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DECEMBER 14, 2013

8:50 a.m.


About the Author:

Tina Andersen Huey received her PhD from University of Pennsylvania’s Annenberg School for Communication in Philadelphia, PA. Her dissertation concerned the legitimization of knowledge in discourse about genetically modified food. Her research interests focus on the meaning people ascribe to food and in popular food movements (e.g., Slow Food, organics, anti-GMO). Dr. Huey is Per Pinstrup-Andersen’s daughter.
Festschrift for Per-Pinstrup Andersen

Discursive Positioning of Global and Local Food Systems in Media and Social Movements: GM Labeling Campaigns

Extended Abstract:

Political actions around labeling of genetically modified (GM) food offer a prism through which to understand media agenda setting, social movements, and concepts of the public sphere. Based upon the campaign to label GM food in Connecticut, this paper lays the groundwork for a study of how social movements and media actors understand the global dimensions of GM food production. Limited content analysis of both old and new media samples confirms the need for further study to better describe the way global hunger and poverty figure in attitudes toward the science of agricultural biotechnology.

This paper advocates for the inclusion of cultural studies theories, because these may offer a way out of deliberative stalemates that currently characterize the agricultural biotechnology debate. Traditional science communication approaches go only partway and may be counterproductive, because they rarely include a consideration of culture.

Communications scholars drawing from anthropology and sociology like to go into a loosely bounded field armed with deductive reasoning, using what Glaser and Strauss called “grounded theory” (Glaser and Strauss 1967). With this approach, a general question like “what is labeling about?” allows unexpected frames and meanings to emerge. It allows the researcher to deconstruct, or unpack, the idea of labeling. Sociological approaches pioneered by Howard Becker (1998) temper what otherwise can become a highly detailed semantic parsing. Becker encourages the operationalization of "why" questions as "how" questions.

In the case of GM food labeling, the question was operationalized as: How is labeling used in a political context? In this way it became a question about the circulation of ideas rather than a psychological question about why people insist on knowing something. In the manner of cultural studies rooted in the Frankfurt School, this led to a critique of how certain ideas are privileged and others are ignored—in other words, to what labeling means in the context of broader hegemonic structures. But, like more recent iterations of cultural studies borrowing from political economy (Crang et al. 2003), the approach assumes that a critique is most useful when articulated with a practical recommendation.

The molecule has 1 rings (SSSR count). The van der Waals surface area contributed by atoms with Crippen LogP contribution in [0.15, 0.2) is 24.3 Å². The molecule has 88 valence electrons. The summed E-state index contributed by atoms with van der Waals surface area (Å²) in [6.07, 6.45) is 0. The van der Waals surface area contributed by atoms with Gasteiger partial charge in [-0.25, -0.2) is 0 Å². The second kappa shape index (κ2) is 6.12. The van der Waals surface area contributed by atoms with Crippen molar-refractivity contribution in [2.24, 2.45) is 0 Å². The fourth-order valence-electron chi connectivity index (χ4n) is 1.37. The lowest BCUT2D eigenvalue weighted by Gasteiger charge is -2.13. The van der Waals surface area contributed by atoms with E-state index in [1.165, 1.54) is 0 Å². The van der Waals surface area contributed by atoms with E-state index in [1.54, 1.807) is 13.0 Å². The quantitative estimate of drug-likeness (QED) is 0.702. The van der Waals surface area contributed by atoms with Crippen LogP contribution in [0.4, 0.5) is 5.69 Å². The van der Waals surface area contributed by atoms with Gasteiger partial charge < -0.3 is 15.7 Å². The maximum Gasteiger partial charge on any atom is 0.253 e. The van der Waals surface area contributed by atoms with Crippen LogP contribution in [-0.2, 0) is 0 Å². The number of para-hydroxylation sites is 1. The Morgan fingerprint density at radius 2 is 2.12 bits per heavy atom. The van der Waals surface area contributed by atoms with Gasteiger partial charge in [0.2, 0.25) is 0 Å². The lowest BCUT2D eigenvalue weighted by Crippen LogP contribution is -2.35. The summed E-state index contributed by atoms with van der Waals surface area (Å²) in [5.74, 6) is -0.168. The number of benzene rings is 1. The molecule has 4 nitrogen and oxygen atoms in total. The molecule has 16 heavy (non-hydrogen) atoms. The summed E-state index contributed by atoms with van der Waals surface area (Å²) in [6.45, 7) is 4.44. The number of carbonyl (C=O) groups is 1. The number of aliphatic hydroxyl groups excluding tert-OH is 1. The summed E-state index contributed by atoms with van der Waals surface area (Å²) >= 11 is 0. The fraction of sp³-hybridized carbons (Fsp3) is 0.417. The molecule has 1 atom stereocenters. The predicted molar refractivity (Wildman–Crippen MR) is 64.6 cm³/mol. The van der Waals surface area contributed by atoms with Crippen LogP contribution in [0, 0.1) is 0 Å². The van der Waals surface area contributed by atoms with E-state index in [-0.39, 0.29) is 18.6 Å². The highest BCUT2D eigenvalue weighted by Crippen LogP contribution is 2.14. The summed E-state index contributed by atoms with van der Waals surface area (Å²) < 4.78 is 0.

The coalition campaigning for the labeling law in Connecticut was an ecumenical group and not all local. Yet they supported one another. Elements of globalization, food safety, and environment are ever more tightly bound together discursively. But the global voices, the arguments for considering consumers at the other end of the food system, were conspicuously missing, except in discourse about Monsanto's domination.

Opposition to agricultural biotechnology must be seen as a political problem, not a scientific or science-education problem. It is not ethics, so much as a deeper appreciation of the cultures around food production and consumption, that will help bring out the assumptions and potentially improve policies. “Ethics” cannot be used as a general term describing externalities. To use ethics successfully requires entering into the “other’s” ethics. In agricultural development organizations, “the other” appears to be anyone who advocates a radical departure from the current food system. I propose that a deeper use of ethics requires understanding that ethical food production, to many individuals, means doing away with the business models and regimes dominated by Monsanto, Walmart, and other large corporations in the food system.

What emerges from the study is the need to make global food security more culturally relevant. New strategies are required for engaging communications theories and practice in the fight against hunger. Contrary to the critiques often leveled at them, and despite ostensibly irreconcilable differences, food-related social movements should be considered an ally of food security organizations. Activism on behalf of greater transparency of the labor processes and channels of production and distribution can only benefit the cause of hunger and poverty alleviation.

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